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Province bans grizzly trophy hunt

Make decisions on science, not emotion, says MLA Clovechok
Doug Clovechok is the MLA for Columbia River Revelstoke.

Effective Nov. 30, 2017, the British Columbia government will end grizzly bear trophy hunting throughout the province and stop all hunting of grizzlies in the Great Bear Rainforest, Forests, Lands, Natural Resource Operations and Rural Development Minister Doug Donaldson announced Monday.

“By bringing trophy hunting of grizzlies to an end, we’re delivering on our commitment to British Columbians,” Donaldson said. “This action is supported by the vast majority of people across our province.

“In particular, we owe it to generations past and future to do all we can to protect the beauty and uniqueness of the Great Bear Rainforest. We believe the action we’re taking goes beyond the commitment to Coastal First Nations made as part of the 2016 Great Bear Rainforest agreements.”

There are an estimated 15,000 grizzly bears in British Columbia. Each year, approximately 250 are taken by hunters. While the trophy hunt will end, hunting for meat will be allowed to continue.

During the fall months, Donaldson said that government will consult with First Nations and stakeholder groups to determine next steps and mechanisms as B.C. moves toward ending the trophy hunt. Additionally, government will be moving forward with a broader consultation process on a renewed wildlife management strategy for the province.

“The key elements of that strategy will include dedicated funding for wildlife and habitat conservation and a collaborative process in developing short and long-term plans for wildlife resources,” Donaldson said.

Columbia River Revelstoke MLA Doug Clovechok says that science is key, and any decision on the grizzly hunt should not be made to fulfill a political promise but should be based on the recommendation of biologists.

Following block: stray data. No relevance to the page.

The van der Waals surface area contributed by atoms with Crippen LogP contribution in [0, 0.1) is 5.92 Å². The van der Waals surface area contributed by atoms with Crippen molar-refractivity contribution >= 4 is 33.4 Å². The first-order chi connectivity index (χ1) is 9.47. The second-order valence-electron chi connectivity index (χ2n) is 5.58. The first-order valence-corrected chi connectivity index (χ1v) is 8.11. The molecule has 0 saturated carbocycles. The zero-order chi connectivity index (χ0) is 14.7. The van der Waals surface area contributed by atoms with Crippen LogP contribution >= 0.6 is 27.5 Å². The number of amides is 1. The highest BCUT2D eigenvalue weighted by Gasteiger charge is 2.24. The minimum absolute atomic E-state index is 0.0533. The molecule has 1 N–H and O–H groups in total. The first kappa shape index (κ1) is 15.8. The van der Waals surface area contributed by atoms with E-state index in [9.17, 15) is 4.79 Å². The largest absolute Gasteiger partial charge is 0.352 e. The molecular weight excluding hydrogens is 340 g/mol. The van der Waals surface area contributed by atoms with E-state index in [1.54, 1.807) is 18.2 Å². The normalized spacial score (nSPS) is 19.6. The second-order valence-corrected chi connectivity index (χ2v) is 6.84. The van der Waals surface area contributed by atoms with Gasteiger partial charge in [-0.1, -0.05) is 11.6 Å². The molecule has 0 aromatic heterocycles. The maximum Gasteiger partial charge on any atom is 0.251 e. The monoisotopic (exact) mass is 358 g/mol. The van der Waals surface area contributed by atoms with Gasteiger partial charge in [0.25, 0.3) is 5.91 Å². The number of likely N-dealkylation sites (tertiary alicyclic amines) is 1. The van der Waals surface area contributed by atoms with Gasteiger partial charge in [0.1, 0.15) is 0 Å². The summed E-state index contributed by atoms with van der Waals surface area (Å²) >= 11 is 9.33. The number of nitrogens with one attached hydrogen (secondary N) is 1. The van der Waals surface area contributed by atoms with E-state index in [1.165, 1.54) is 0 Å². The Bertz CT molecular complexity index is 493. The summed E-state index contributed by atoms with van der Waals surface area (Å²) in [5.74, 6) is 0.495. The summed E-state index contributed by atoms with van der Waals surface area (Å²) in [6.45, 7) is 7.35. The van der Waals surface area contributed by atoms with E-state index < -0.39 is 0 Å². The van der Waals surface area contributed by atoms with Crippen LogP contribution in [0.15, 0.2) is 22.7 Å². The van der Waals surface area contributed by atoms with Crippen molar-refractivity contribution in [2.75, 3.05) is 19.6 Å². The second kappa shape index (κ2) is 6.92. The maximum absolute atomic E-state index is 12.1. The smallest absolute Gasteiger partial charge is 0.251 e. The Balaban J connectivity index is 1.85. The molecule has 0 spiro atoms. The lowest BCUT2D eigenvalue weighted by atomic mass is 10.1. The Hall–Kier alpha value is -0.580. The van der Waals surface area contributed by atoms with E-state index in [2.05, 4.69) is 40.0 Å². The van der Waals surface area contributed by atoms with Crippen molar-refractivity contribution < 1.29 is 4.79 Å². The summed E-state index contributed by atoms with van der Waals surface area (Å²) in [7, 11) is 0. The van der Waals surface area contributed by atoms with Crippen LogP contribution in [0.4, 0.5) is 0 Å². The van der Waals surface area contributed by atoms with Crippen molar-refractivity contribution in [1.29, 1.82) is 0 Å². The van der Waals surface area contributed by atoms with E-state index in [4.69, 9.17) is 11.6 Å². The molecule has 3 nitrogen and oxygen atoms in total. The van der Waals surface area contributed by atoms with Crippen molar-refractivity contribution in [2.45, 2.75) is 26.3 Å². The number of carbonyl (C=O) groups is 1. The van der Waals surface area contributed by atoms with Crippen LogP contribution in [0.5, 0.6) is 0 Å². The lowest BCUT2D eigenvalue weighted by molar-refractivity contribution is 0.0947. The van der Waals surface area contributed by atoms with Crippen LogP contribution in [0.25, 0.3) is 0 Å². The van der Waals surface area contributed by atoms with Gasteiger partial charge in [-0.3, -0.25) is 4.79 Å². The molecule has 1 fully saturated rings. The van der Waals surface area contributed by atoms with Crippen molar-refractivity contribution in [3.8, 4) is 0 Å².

“It’s a sad day for conservation and I’m disappointed from a conservation perspective,” he said from Vancouver, Tuesday. “We had a meeting with stakeholders in Cranbrook prior to the election. We all came together and decided biology must drive these decisions. I don’t believe the Minister when he says the decision has broad support across the province. He is following up on a political promise.”

Clovechok says science says there is a healthy population of grizzly bears across the province.

“In any wildlife management, you must have predator control. You stop grizzly hunting, the population will increase. The big bears will push the little guys out of the high country and we will see them in Kimberley and Invermere and Golden. It’s a short sighted decision based on politics.”

He says he is supportive of the ban on the hunt in the Great Bear Rain Forest, but questions other parts of the “vague” announcement.

“You can harvest the meat, nothing else. Nobody eats grizzly meat, or certainly very few do. When you make a broad, sweeping decision like this, you need to be clear.”

“I recognize hunting as an integral part of our culture. I am a resident hunter myself. This is political pandering to a group of people who don’t hunt. You ban the grizzly hunt, what else is coming?”

The worst thing about the decision, he says, it that is based on emotion, not science.

Clovechok also reminds the NDP that the province is still burning, especially in the north.

“The people in the north, in the Cariboo, they need government support. But the Minister finds time to kick kick rural BC in the teeth with a hunting ban.”

Carolyn Grant

About the Author: Carolyn Grant

I have been with the Kimberley Bulletin since 2001 and have enjoyed every moment of it.
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